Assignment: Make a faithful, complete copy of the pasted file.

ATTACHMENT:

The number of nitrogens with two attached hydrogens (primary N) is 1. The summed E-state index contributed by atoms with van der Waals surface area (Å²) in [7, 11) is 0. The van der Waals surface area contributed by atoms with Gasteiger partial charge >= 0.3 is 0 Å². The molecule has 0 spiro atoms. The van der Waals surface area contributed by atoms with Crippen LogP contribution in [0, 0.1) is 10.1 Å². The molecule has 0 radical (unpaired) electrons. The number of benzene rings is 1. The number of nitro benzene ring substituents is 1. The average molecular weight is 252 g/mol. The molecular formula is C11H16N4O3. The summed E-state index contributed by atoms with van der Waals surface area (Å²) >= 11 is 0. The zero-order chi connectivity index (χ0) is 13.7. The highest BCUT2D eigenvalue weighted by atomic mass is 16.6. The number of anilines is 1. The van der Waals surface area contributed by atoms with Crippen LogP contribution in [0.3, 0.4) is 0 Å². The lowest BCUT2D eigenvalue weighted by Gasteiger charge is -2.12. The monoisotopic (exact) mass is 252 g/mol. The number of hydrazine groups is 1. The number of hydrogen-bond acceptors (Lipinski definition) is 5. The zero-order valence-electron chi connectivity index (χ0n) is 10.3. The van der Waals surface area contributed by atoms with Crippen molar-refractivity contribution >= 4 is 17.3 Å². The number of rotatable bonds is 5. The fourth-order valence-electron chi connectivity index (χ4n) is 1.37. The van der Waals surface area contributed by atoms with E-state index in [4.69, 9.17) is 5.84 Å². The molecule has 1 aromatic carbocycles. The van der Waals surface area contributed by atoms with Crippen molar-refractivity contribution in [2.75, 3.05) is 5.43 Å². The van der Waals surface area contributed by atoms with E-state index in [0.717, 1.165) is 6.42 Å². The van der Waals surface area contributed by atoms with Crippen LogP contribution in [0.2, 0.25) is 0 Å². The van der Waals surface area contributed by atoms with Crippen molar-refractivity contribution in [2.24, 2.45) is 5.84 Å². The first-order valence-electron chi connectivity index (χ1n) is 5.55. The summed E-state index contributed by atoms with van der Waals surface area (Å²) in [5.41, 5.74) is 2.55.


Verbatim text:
The number of nitrogens with two attached hydrogens (primary N) is 1. The summed E-state index contributed by atoms with van der Waals surface area (Å²) in [7, 11) is 0. The van der Waals surface area contributed by atoms with Gasteiger partial charge >= 0.3 is 0 Å². The molecule has 0 spiro atoms. The van der Waals surface area contributed by atoms with Crippen LogP contribution in [0, 0.1) is 10.1 Å². The molecule has 0 radical (unpaired) electrons. The number of benzene rings is 1. The number of nitro benzene ring substituents is 1. The average molecular weight is 252 g/mol. The molecular formula is C11H16N4O3. The summed E-state index contributed by atoms with van der Waals surface area (Å²) >= 11 is 0. The zero-order chi connectivity index (χ0) is 13.7. The highest BCUT2D eigenvalue weighted by atomic mass is 16.6. The number of anilines is 1. The van der Waals surface area contributed by atoms with Crippen LogP contribution in [0.3, 0.4) is 0 Å². The lowest BCUT2D eigenvalue weighted by Gasteiger charge is -2.12. The monoisotopic (exact) mass is 252 g/mol. The number of hydrazine groups is 1. The number of hydrogen-bond acceptors (Lipinski definition) is 5. The zero-order valence-electron chi connectivity index (χ0n) is 10.3. The van der Waals surface area contributed by atoms with Crippen molar-refractivity contribution >= 4 is 17.3 Å². The number of rotatable bonds is 5. The fourth-order valence-electron chi connectivity index (χ4n) is 1.37. The van der Waals surface area contributed by atoms with E-state index in [4.69, 9.17) is 5.84 Å². The molecule has 1 aromatic carbocycles. The van der Waals surface area contributed by atoms with Crippen molar-refractivity contribution in [2.75, 3.05) is 5.43 Å². The van der Waals surface area contributed by atoms with E-state index in [0.717, 1.165) is 6.42 Å². The van der Waals surface area contributed by atoms with Crippen LogP contribution in [0.2, 0.25) is 0 Å². The van der Waals surface area contributed by atoms with Crippen molar-refractivity contribution in [2.24, 2.45) is 5.84 Å². The first-order valence-electron chi connectivity index (χ1n) is 5.55. The summed E-state index contributed by atoms with van der Waals surface area (Å²) in [5.41, 5.74) is 2.55.